• Effective immediately we will be deleting, without notice, any negative threads or posts that deal with the use of encryption and streaming of scanner audio.

    We've noticed a huge increase in rants and negative posts that revolve around agencies going to encryption due to the broadcasting of scanner audio on the internet. It's now worn out and continues to be the same recycled rants. These rants hijack the threads and derail the conversation. They no longer have a place anywhere on this forum other than in the designated threads in the Rants forum in the Tavern.

    If you violate these guidelines your post will be deleted without notice and an infraction will be issued. We are not against discussion of this issue. You just need to do it in the right place. For example:
    https://forums.radioreference.com/rants/224104-official-thread-live-audio-feeds-scanners-wait-encryption.html

DMR still in the clear in the future?

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#1
do you honestly think that any new future DMR systems will be in the clear with all the information posted on this site? not starting an argument,but raising a point to be considered.
 
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do you honestly think that any new future DMR systems will be in the clear with all the information posted on this site? not starting an argument,but raising a point to be considered.


Honestly, any systems that have peace officers on it, will likely encrypt the peace officer talk groups. University security, transit peace officers, and local/county/Municipal District/equivalent where you live bylaw officers are trending towards encryption in Canada.

If all you want to listen to is law enforcement, you are rapidly coming to the end to listening.


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SCPD

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#3
Honestly, any systems that have peace officers on it, will likely encrypt the peace officer talk groups. University security, transit peace officers, and local/county/Municipal District/equivalent where you live bylaw officers are trending towards encryption in Canada.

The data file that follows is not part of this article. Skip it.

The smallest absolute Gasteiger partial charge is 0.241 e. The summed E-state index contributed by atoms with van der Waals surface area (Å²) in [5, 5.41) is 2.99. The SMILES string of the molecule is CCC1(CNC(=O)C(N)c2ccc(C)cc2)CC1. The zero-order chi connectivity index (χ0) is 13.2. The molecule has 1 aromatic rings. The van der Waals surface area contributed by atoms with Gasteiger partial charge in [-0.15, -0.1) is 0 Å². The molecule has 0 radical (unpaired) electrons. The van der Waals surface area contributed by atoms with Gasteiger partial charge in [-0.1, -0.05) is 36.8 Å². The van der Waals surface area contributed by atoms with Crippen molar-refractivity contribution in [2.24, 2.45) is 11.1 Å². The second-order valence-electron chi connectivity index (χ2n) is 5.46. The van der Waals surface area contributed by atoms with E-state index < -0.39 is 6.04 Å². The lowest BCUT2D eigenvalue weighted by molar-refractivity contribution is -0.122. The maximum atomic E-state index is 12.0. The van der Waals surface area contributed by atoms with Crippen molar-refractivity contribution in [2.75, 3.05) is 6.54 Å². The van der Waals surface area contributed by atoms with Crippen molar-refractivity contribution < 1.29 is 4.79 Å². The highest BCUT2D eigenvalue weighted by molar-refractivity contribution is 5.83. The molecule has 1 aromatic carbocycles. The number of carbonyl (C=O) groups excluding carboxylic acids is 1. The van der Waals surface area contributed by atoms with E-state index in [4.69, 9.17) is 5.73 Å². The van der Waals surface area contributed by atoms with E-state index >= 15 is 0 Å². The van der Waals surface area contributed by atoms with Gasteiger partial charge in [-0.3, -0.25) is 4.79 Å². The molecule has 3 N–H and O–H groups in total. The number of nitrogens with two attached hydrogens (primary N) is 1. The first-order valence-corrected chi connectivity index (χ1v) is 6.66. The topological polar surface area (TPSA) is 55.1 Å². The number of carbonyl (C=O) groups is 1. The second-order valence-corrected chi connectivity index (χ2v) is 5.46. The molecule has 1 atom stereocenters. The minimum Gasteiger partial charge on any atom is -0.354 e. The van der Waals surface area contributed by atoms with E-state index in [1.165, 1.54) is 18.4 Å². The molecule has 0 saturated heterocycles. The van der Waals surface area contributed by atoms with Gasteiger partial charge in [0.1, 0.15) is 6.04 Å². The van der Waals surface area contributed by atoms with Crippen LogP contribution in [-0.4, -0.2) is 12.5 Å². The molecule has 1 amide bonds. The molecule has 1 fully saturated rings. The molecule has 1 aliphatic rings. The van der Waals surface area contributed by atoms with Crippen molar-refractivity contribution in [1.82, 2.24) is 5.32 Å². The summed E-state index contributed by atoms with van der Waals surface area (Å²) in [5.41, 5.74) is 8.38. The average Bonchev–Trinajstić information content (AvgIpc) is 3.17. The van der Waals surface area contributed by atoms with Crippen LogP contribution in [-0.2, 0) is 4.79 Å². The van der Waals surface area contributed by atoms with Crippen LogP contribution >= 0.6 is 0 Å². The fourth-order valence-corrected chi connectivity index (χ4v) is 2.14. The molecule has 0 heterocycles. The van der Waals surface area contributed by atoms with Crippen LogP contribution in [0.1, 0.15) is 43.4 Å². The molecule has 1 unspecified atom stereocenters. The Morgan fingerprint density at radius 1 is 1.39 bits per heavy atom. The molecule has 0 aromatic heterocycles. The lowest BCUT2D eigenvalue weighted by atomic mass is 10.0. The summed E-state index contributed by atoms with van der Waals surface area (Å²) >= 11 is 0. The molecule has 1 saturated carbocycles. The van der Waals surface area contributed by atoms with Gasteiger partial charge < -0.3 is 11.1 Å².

If all you want to listen to is law enforcement, you are rapidly coming to the end to listening.


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Maybe everyone should start using Slack or some other form of secure communications, these forums are wide open for the very people we don't want reading....reading everything we post about how to monitor their communications. Hackers don't post on open forums about what networks they would like to monitor next.

The question is what would be a better method of communication for everyone here that is still secure from the authorities. Slack is the only thing that comes to mind right now but I am sure there are others.
 
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Maybe everyone should start using Slack or some other form of secure communications, these forums are wide open for the very people we don't want reading....reading everything we post about how to monitor their communications. Hackers don't post on open forums about what networks they would like to monitor next.

The question is what would be a better method of communication for everyone here that is still secure from the authorities. Slack is the only thing that comes to mind right now but I am sure there are others.
Too late. The cat is already out of the bag. Anybody responsible for comms in Canada is already is aware of broadcastify, and the audio of Cst. Styles that was broadcast. The movement to secure comms for law enforcement in Canada has been underway for some time now. With in the next couple of years you likely wont be able to find much, if any, unencrypted law enforcement in Canada.
 

mbstone99

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#5
Too late. The cat is already out of the bag. Anybody responsible for comms in Canada is already is aware of broadcastify, and the audio of Cst. Styles that was broadcast. The movement to secure comms for law enforcement in Canada has been underway for some time now. With in the next couple of years you likely wont be able to find much, if any, unencrypted law enforcement in Canada.
True.. most of the law enforcement in the GTA is already encrypted, some have been for a number of years already.. There is one not that I know of that isn't and I am sure when they get around to upgrading their system they will follow suite as well.